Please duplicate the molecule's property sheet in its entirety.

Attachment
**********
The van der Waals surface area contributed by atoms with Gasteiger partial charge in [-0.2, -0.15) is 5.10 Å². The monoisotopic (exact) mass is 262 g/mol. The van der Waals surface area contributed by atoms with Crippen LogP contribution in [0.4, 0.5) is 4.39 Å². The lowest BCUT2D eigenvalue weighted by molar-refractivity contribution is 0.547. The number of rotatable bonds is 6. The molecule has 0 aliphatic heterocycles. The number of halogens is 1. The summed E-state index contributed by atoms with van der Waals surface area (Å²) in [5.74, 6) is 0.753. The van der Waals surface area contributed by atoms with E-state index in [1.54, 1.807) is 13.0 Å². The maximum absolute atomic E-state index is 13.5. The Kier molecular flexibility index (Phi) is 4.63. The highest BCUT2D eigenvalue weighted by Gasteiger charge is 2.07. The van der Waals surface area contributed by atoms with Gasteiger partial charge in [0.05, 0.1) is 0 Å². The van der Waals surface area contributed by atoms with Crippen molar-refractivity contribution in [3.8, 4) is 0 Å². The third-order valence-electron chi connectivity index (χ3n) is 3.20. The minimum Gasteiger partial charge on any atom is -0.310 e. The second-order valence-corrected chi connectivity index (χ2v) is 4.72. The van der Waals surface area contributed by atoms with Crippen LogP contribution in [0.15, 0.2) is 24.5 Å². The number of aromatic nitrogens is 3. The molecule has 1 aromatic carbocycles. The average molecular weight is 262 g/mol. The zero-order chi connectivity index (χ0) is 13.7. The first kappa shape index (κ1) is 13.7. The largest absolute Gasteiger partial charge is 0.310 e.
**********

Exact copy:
The van der Waals surface area contributed by atoms with Gasteiger partial charge in [-0.2, -0.15) is 5.10 Å². The monoisotopic (exact) mass is 262 g/mol. The van der Waals surface area contributed by atoms with Crippen LogP contribution in [0.4, 0.5) is 4.39 Å². The lowest BCUT2D eigenvalue weighted by molar-refractivity contribution is 0.547. The number of rotatable bonds is 6. The molecule has 0 aliphatic heterocycles. The number of halogens is 1. The summed E-state index contributed by atoms with van der Waals surface area (Å²) in [5.74, 6) is 0.753. The van der Waals surface area contributed by atoms with E-state index in [1.54, 1.807) is 13.0 Å². The maximum absolute atomic E-state index is 13.5. The Kier molecular flexibility index (Phi) is 4.63. The highest BCUT2D eigenvalue weighted by Gasteiger charge is 2.07. The van der Waals surface area contributed by atoms with Gasteiger partial charge in [0.05, 0.1) is 0 Å². The van der Waals surface area contributed by atoms with Crippen molar-refractivity contribution in [3.8, 4) is 0 Å². The third-order valence-electron chi connectivity index (χ3n) is 3.20. The minimum Gasteiger partial charge on any atom is -0.310 e. The second-order valence-corrected chi connectivity index (χ2v) is 4.72. The van der Waals surface area contributed by atoms with Crippen LogP contribution in [0.15, 0.2) is 24.5 Å². The number of aromatic nitrogens is 3. The molecule has 1 aromatic carbocycles. The average molecular weight is 262 g/mol. The zero-order chi connectivity index (χ0) is 13.7. The first kappa shape index (κ1) is 13.7. The largest absolute Gasteiger partial charge is 0.310 e.